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Looking Back at the ’07 Phillies: “The Team to Beat.”

From 2001 through 2006, the Phillies finished with less than 85 wins only once; going 80-81 in 2002. They had become a team that was consistently good enough to stay in contention, but not good enough to take that next step into post-season baseball.

The 2006 Phillies finished at 85-77 a whooping 12 games behind the NL East winning New York Mets, as well as 3 games behind the NL Wild Card winning Los Angeles Dodgers. While missing the playoffs for the 13th straight season, the Phillies underwent some significant changes in 2006. They said goodbye to franchise stalwart Bobby Abreu. They also witnessed the emergence of two young stars. One of which was the 2006 NL MVP Ryan Howard who put together possibly the greatest offensive season in team history. Howard slashed .313/.425/1.084 to go with 58 HR and 149 RBI. The other, prized left handed pitching prospect Cole Hamels who debuted in early May.

“The Team to Beat”

This of course led to Jimmy Rollins famously stating that the Phillies were “the team to beat in the NL East” entering the 2007 season.

The Phils entered the season oozing with offensive potential. An absolutely stacked lineup anchored by Rollins, Howard, and 2007 All Star Chase Utley. The supporting pieces in the lineup were deadly as well. This included Pat Burrell, Aaron Rowand, Shane Victorino, and a combination of Jayson Werth and Geoff Jenkins.

The 07 Phil’s put up historic numbers as a team. They led the NL in RBIS (850), Runs Scored (892), fWAR (34.9), and OPS+ (105). They also led the NL in OBP (.354), SLG (.458), OPS (.812), and Triples (41). The Phil’s also finished top 5 in the NL in HR (213), Doubles (326), Batting Average (.274), and Stolen Bases (138).

Pitching Woes

As good as the ’07 Phillies were offensively, they left a lot to be desired on the mound. The rotation was led by second year pro Cole Hamels who had a rather strong showing going 15-5 with a 3.39 ERA. Aside from Cole, the rest of the rotation was an enigma.

44 year old fan favorite Jamie Moyer led the way making 33 starts, 14 of which he was on the winning side. This is more a testament to the offensive though, as Moyer would finish the season with an ERA north of 5.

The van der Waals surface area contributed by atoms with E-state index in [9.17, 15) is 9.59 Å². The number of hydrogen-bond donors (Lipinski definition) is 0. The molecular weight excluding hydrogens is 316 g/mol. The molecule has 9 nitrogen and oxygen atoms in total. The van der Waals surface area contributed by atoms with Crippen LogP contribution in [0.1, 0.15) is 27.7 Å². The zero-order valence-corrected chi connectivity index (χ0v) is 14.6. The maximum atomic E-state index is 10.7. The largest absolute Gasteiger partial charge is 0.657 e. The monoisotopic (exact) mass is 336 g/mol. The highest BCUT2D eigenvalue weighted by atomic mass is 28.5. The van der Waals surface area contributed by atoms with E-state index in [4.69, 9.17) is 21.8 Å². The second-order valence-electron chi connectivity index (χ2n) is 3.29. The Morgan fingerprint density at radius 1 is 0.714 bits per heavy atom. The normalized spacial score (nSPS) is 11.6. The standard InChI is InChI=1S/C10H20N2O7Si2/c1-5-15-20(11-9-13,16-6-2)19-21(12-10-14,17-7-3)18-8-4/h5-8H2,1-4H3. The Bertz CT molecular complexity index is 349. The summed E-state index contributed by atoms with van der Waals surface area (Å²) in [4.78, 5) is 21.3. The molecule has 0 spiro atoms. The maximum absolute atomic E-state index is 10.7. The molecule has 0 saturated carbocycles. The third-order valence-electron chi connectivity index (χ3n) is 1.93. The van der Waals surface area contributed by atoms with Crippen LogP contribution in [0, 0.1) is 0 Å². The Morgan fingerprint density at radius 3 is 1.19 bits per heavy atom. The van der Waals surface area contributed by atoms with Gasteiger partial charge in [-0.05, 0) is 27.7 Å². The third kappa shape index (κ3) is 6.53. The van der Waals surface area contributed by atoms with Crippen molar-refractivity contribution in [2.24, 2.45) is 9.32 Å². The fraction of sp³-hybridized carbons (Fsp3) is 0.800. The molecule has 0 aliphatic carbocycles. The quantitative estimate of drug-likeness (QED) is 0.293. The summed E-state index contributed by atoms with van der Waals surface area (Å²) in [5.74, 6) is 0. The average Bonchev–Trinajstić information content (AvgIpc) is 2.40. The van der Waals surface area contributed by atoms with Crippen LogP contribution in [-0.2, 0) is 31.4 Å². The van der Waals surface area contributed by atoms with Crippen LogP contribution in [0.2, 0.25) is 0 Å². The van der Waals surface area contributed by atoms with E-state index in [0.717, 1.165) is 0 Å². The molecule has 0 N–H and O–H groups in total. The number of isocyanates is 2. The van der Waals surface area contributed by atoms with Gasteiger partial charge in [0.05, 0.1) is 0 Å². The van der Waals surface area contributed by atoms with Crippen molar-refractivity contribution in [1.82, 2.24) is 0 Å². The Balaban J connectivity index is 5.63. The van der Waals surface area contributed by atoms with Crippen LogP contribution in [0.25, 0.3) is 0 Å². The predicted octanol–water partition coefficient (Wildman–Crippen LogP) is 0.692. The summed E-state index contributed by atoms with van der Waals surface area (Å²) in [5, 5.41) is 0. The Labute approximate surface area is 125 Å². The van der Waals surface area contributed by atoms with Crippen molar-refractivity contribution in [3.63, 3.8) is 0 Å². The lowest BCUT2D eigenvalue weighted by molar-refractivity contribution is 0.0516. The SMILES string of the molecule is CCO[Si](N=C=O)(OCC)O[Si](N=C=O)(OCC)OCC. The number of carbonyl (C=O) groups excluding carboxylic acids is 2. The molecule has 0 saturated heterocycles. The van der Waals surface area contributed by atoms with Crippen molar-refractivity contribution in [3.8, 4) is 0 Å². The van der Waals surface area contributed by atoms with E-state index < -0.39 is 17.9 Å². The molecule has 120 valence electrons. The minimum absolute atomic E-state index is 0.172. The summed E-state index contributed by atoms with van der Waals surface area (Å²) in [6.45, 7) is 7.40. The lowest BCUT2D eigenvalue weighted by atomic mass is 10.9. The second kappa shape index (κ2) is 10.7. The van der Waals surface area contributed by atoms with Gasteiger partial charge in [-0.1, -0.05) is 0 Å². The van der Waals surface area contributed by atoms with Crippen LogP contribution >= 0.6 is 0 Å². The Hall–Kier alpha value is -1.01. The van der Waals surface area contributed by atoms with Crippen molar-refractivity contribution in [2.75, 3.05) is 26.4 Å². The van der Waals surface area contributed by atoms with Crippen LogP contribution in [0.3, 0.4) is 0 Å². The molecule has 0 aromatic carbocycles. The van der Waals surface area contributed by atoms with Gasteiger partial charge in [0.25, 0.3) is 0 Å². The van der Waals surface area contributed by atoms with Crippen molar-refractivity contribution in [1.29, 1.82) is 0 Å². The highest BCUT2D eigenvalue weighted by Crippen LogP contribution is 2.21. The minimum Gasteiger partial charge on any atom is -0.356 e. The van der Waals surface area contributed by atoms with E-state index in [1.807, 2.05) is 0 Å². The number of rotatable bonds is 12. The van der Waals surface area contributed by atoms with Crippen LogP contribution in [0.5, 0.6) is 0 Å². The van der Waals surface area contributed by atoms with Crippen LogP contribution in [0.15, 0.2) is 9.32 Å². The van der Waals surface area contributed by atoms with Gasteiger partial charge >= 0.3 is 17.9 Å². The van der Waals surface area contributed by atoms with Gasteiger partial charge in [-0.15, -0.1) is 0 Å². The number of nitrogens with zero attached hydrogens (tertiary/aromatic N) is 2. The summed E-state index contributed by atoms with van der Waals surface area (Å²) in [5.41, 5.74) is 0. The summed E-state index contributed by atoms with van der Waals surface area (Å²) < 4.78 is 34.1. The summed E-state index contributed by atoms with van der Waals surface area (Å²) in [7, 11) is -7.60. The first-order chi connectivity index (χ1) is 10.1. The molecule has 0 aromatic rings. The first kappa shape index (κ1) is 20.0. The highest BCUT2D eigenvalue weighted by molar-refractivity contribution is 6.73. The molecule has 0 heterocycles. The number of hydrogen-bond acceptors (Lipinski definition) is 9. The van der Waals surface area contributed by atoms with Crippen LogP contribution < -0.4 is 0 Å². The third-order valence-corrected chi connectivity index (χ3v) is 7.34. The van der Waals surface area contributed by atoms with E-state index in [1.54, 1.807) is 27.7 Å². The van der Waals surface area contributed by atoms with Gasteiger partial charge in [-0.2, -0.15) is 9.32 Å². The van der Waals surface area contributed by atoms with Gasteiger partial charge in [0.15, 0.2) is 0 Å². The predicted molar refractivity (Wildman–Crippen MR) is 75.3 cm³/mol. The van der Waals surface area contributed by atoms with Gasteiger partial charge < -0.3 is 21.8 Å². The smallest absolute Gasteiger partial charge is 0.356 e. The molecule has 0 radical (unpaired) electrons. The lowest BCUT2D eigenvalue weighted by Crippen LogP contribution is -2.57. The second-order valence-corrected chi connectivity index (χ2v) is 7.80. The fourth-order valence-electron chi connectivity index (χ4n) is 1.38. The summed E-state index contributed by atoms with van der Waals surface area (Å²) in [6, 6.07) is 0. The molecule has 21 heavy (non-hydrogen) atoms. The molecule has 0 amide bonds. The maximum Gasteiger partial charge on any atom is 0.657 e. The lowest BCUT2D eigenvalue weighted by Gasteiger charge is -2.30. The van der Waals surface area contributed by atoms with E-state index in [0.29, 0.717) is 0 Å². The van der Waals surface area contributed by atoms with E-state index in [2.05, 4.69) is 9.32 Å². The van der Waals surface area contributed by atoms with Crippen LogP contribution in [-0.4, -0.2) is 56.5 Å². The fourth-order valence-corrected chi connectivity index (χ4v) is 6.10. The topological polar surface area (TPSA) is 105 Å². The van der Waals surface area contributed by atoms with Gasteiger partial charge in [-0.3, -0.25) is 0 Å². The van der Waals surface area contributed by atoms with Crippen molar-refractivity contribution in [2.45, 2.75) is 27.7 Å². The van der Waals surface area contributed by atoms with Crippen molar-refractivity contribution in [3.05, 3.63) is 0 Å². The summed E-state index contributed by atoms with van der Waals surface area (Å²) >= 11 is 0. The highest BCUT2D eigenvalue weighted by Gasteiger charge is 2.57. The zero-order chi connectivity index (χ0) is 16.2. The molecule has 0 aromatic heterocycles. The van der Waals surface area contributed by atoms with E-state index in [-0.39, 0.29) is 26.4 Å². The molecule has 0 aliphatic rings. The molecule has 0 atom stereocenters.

The rest of the rotation was filled out by rookie Kyle Kendrick, along with veterans Adam Eaton, Jon Lieber, and trade deadline acquisition Kyle Lohse. To put into perspective a bit more of how good the Phillies were on offensive in 2007; Adam Eaton made 30 starts finishing with a 10-10 record while having an ERA of 6.29. Think about that for a second. The offense was able to carry this guy to a .500 record with an ERA north of 6!

The Bullpen

In terms of the bullpen for the 07 Phils, things did not get any better. It’s amazing to think of how the 2008 Phillies were so dominant in the bullpen, but yet just a year prior they were one of the leagues worst.

The 2007 bullpen was mostly just a mish-mash of veteran arms who were either has beens or never was. Hell, even the closer was Brett Myers was so bad as a starter in 2007 that he had to be converted to the bullpen. Granted, Myers performed rather well in this role (21 saves in 24 chances) which included some huge outs in late September.

Aside from Myers, the two bright spots in the bullpen were Ryan Madson (3.05 ERA) who a year later became known as the Bridge to Lidge, and mid season free agent signee J.C Romero who was outstanding (1.24 ERA in 51 Games).

All together, the Phillies pitching staff finished in the bottom 5 in the NL in ERA (4.73), Hits Allowed (1555), Runs Allowed (821), HR Allowed (198), and K’s (1050).

September Surge

Following a 12-0 drubbing from the Colorado Rockies on September 12th, the Phillies dropped to 76-69 on the season and 7 games behind the division leading Mets with 17 to play. The rest is history.

The Phil’s went 12-4 over their next 16 games which included a 3 game sweep of the Mets. This set up a dramatic final day of the season where both the Phillies and Mets entered tied atop the NL East at 88-73.

Before the Phillies even began their final game with the Nationals, the Mets had fallen behind the Marlins 7-0 in the first inning. They would never recover, losing 8-1. The Phillies on the other hand put the cherry on top of their September push defeating the Nationals 6-1. Thus ending their 14 year playoff drought and capturing the first of 5 straight division crowns.

The Phillies were led on that day by Jimmy Rollins who went 2 for 3 with 2 runs scored and an RBI. Of course, one of those hits was his 20th triple of the season which put him in the 20-20-20-20 club. Rollins became the 4th player of all time to finish a season with 20 HRS, 20 Doubles, 20 Triples, and 20 Stolen Bases. This led J-Roll to securing the 2007 NL MVP award, the second Phillie in a row to win the MVP.

Dawning of the Phillies Golden Era

While the Phillies would ultimately be swept by eventual the eventual NL Champion Colorado Rockies, this sparked the dawn of the best stretch in franchise history.

The sting of this quick playoff exit was quickly healed. As the story goes, the Phillies would use the momentum gained off the 2007 division title, and go on to win the clubs second World Series in Franchise history in 2008.

With the team winning the World Series the next year and embarking on a great run of success through 2011, the 2007 season gets overlooked when we look back. But 2007 was a magical ride. It is one that I remember vividly and one I am so blessed to say I got to enjoy. Not only did it spark an amazing stretch of Phillies baseball, but it sparked diehard fandom from many kids in the Philadelphia area; myself included.

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